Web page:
Round 21 – Melbourne v St Kilda: Peeking out from under the veil of negativity


This game was always going to break the hearts of at least one set of footy fans.


My Demons had endured ten years of finals-free seasons. The team with the longest premiership drought had shown promise in 2017 and sat on the edge of the top four in July. Now, two consecutive losses left them outside the 8, with the possibility of missing finals altogether.


I brought my mate Chris to this game. His Saints have the second-longest premiership drought. They had been teased with the prospect of premiership success earlier this decade but after falling off the pace again, they had been predicted to rise into finals contention.  However, the young Saints had so far failed to deliver on that promise, and now facing a future without their long standing champion forward Riewoldt, also looked like missing the finals with a loss.


It’s no surprise that the supporters of the two clubs were looking at the glass as half empty.  Paul Roos described the Demons fans as suffering under a “veil of negativity”, and the Saints fans around us suggested it should apply to both clubs. With a past so riddled with heartbreak and failure it’s hard for each club’s fans to be positive about their chances.


And so it was for the Saints – with not long to go in the second quarter, the Demons were 40 points up. Steam was coming from Chris’s ears. Some of the turnovers from the Saints were not only laughable at this level, but even a coach in a bush footy league would have blown his stack. Some of the squandered opportunities in the forward line in the early part of the second quarter, especially by Josh Bruce, were simply unbelievable. Melbourne weren’t doing anything special, but were gifted the footy by the St Kilda players over and over again. James Harmes took full advantage getting three first quarter goals. They could have been further in front if they had not also had some turnovers of their own. Repeated concussion victim Angus Brayshaw returned to the field to warm applause from the MCC Members, and he also got through a significant collision unharmed – hopefully he was beyond his major injury concerns. So you’d think the Dees fans would be pretty happy right now?


We were petrified that we’d blow it.

The mood throughout the stand was cautious. We’d seen it happen before this year – against Fremantle, the first quarter against GWS, and even to some extent against Port where we had a solid lead and yet Port got back within a kick. But St Kilda were playing so poorly that surely the Demons would kick away and help boost their percentage in the run to the finals?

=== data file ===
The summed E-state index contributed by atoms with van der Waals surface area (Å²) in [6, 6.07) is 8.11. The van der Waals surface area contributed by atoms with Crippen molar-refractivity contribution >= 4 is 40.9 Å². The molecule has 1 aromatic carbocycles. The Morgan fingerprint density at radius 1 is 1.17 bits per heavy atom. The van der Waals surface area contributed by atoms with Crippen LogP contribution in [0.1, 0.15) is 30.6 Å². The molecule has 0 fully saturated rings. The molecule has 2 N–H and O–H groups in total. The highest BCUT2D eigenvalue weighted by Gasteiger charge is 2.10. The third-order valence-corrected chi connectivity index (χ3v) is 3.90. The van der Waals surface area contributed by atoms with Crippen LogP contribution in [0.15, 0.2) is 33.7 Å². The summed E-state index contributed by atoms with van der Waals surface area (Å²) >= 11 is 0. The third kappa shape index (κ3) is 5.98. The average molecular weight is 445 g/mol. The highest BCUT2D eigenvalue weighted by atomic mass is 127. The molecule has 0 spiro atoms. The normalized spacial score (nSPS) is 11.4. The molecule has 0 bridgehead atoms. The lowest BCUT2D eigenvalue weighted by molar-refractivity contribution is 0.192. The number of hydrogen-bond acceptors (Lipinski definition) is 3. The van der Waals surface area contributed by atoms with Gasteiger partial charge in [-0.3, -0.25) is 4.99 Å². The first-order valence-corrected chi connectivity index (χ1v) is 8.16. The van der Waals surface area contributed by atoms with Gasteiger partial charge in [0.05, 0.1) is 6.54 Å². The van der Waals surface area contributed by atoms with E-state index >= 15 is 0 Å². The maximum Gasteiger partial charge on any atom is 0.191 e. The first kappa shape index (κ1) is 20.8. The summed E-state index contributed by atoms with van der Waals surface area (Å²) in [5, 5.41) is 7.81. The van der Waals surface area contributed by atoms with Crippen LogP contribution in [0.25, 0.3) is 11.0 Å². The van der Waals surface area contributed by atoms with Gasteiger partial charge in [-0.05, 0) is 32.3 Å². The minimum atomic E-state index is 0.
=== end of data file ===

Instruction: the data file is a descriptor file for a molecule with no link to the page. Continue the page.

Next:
Early in the final quarter Melbourne led by a mere four points. Yeah that’s right, it happened again.


It started with a string of three St Kilda goals in the dying minutes of the second half.  Pedersen’s goal on the siren restored a decent lead but the scoreboard no longer reflected the Dees dominance. Neither side really took control early in the 3rd quarter, but later in the third, another flurry of goals saw the Saints peg the margin back. Membrey and Bruce made up for earlier mistakes – Bruce took the mark of the day as well – and Billings, Dunstan and Webster all goaled, so the margin was only 10 points at 3 quarter time. Membrey got the first of the fourth quarter too and it was “game on”.


The positive for the Demons was that when faced with this challenge, they responded.  In a moment of huge courage both Hibberd then Lewis put their bodies on the line to repel a Saints attack.


A St Kilda fan behind us yelled “Only seven possessions, back to the VFL Hannan!”, obviously unaware that this was an improvement on his three-possession (all handballs) game against North Melbourne! But then with his eighth and ninth possessions, Mitch kicked goals, justifying his selection and causing the Saints fan to exit. Melksham got the sealer and the game was done.


The Saints fans walked away disappointed, knowing that a terrible first half had cost them the game. While there will be a sense of relief that the Demons remain in control of their destiny, a final eight spot is not yet locked away. Until then, we’ll continue to hope that the boys can get the job done and we hold our current spot in 7th, and then we can lift the “veil of negativity” and hopefully enjoy being part of September for the first time since 2006.


After all, recent results suggest that 7th is a good place to launch a finals campaign from!

About Joseph Ryan

Lawyer, amateur sportsman, and full-time sports-watcher. Follows Melbourne Demons and Melbourne Storm and is trying to be better at golf.

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